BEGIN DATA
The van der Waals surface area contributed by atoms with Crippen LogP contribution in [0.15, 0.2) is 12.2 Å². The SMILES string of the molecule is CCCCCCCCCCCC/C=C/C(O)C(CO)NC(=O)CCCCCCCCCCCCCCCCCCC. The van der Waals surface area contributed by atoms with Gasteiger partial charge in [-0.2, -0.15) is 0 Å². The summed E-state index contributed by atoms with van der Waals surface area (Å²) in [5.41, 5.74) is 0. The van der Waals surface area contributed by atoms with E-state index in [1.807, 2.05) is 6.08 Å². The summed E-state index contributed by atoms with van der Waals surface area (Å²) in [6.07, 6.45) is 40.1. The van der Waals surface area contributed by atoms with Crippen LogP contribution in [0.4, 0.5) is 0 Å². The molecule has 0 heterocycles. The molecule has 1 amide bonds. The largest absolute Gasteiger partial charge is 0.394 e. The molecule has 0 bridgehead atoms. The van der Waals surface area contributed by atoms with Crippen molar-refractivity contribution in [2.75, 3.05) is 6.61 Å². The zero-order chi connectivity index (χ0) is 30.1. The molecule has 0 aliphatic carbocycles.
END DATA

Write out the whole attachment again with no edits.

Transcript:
The van der Waals surface area contributed by atoms with Crippen LogP contribution in [0.15, 0.2) is 12.2 Å². The SMILES string of the molecule is CCCCCCCCCCCC/C=C/C(O)C(CO)NC(=O)CCCCCCCCCCCCCCCCCCC. The van der Waals surface area contributed by atoms with Gasteiger partial charge in [-0.2, -0.15) is 0 Å². The summed E-state index contributed by atoms with van der Waals surface area (Å²) in [5.41, 5.74) is 0. The van der Waals surface area contributed by atoms with E-state index in [1.807, 2.05) is 6.08 Å². The summed E-state index contributed by atoms with van der Waals surface area (Å²) in [6.07, 6.45) is 40.1. The van der Waals surface area contributed by atoms with Crippen LogP contribution in [0.4, 0.5) is 0 Å². The molecule has 0 heterocycles. The molecule has 1 amide bonds. The largest absolute Gasteiger partial charge is 0.394 e. The molecule has 0 bridgehead atoms. The van der Waals surface area contributed by atoms with Crippen molar-refractivity contribution in [2.75, 3.05) is 6.61 Å². The zero-order chi connectivity index (χ0) is 30.1. The molecule has 0 aliphatic carbocycles.